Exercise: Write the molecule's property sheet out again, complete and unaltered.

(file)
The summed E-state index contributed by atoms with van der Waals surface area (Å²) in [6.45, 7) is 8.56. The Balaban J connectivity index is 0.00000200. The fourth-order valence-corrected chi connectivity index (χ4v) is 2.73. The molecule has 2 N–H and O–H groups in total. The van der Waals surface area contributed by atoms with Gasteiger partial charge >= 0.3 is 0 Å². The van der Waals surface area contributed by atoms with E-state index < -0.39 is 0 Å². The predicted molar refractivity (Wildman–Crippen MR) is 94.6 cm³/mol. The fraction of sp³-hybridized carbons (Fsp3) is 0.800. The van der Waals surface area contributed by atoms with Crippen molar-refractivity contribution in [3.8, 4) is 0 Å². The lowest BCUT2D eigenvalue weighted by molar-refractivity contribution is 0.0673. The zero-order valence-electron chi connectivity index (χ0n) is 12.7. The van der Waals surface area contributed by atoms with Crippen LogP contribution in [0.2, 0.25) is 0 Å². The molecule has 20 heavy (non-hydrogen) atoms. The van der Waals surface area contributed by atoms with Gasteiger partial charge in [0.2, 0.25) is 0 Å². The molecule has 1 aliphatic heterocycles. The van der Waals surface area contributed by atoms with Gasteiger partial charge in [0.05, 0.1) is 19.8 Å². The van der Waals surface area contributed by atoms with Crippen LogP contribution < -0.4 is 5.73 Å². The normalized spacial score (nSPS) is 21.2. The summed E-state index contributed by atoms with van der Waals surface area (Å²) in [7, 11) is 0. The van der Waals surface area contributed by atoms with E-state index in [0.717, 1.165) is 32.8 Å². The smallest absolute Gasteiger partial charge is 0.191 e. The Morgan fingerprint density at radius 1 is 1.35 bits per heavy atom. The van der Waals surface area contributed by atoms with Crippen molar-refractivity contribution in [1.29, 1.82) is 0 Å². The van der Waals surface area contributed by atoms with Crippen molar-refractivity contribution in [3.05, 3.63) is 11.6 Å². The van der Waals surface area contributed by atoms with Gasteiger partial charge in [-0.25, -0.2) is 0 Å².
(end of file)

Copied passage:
The summed E-state index contributed by atoms with van der Waals surface area (Å²) in [6.45, 7) is 8.56. The Balaban J connectivity index is 0.00000200. The fourth-order valence-corrected chi connectivity index (χ4v) is 2.73. The molecule has 2 N–H and O–H groups in total. The van der Waals surface area contributed by atoms with Gasteiger partial charge >= 0.3 is 0 Å². The van der Waals surface area contributed by atoms with E-state index < -0.39 is 0 Å². The predicted molar refractivity (Wildman–Crippen MR) is 94.6 cm³/mol. The fraction of sp³-hybridized carbons (Fsp3) is 0.800. The van der Waals surface area contributed by atoms with Crippen molar-refractivity contribution in [3.8, 4) is 0 Å². The lowest BCUT2D eigenvalue weighted by molar-refractivity contribution is 0.0673. The zero-order valence-electron chi connectivity index (χ0n) is 12.7. The van der Waals surface area contributed by atoms with Crippen LogP contribution in [0.2, 0.25) is 0 Å². The molecule has 20 heavy (non-hydrogen) atoms. The van der Waals surface area contributed by atoms with Gasteiger partial charge in [0.2, 0.25) is 0 Å². The molecule has 1 aliphatic heterocycles. The van der Waals surface area contributed by atoms with Gasteiger partial charge in [0.05, 0.1) is 19.8 Å². The van der Waals surface area contributed by atoms with Crippen LogP contribution < -0.4 is 5.73 Å². The normalized spacial score (nSPS) is 21.2. The summed E-state index contributed by atoms with van der Waals surface area (Å²) in [7, 11) is 0. The van der Waals surface area contributed by atoms with E-state index in [0.717, 1.165) is 32.8 Å². The smallest absolute Gasteiger partial charge is 0.191 e. The Morgan fingerprint density at radius 1 is 1.35 bits per heavy atom. The van der Waals surface area contributed by atoms with Crippen molar-refractivity contribution in [1.29, 1.82) is 0 Å². The van der Waals surface area contributed by atoms with Crippen molar-refractivity contribution in [3.05, 3.63) is 11.6 Å². The van der Waals surface area contributed by atoms with Gasteiger partial charge in [-0.25, -0.2) is 0 Å².